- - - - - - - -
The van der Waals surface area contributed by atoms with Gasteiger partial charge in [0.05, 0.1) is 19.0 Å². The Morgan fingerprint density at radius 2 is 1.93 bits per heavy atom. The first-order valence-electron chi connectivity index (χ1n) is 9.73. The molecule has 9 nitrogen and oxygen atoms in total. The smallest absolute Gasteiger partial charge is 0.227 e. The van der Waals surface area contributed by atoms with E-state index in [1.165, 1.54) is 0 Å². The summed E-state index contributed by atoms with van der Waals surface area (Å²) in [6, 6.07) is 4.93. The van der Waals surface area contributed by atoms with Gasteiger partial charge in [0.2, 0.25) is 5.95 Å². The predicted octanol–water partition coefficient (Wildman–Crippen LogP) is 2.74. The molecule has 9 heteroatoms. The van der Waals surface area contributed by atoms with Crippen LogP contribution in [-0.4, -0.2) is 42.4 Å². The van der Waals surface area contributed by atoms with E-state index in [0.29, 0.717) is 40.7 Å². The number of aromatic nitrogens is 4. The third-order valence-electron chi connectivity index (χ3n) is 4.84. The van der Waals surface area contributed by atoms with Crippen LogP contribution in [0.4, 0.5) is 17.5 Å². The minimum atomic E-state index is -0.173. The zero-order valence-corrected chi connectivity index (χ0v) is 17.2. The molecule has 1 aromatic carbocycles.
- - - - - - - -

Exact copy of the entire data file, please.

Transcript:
The van der Waals surface area contributed by atoms with Gasteiger partial charge in [0.05, 0.1) is 19.0 Å². The Morgan fingerprint density at radius 2 is 1.93 bits per heavy atom. The first-order valence-electron chi connectivity index (χ1n) is 9.73. The molecule has 9 nitrogen and oxygen atoms in total. The smallest absolute Gasteiger partial charge is 0.227 e. The van der Waals surface area contributed by atoms with E-state index in [1.165, 1.54) is 0 Å². The summed E-state index contributed by atoms with van der Waals surface area (Å²) in [6, 6.07) is 4.93. The van der Waals surface area contributed by atoms with Gasteiger partial charge in [0.2, 0.25) is 5.95 Å². The predicted octanol–water partition coefficient (Wildman–Crippen LogP) is 2.74. The molecule has 9 heteroatoms. The van der Waals surface area contributed by atoms with Crippen LogP contribution in [-0.4, -0.2) is 42.4 Å². The van der Waals surface area contributed by atoms with E-state index in [0.29, 0.717) is 40.7 Å². The number of aromatic nitrogens is 4. The third-order valence-electron chi connectivity index (χ3n) is 4.84. The van der Waals surface area contributed by atoms with Crippen LogP contribution in [0.4, 0.5) is 17.5 Å². The minimum atomic E-state index is -0.173. The zero-order valence-corrected chi connectivity index (χ0v) is 17.2. The molecule has 1 aromatic carbocycles.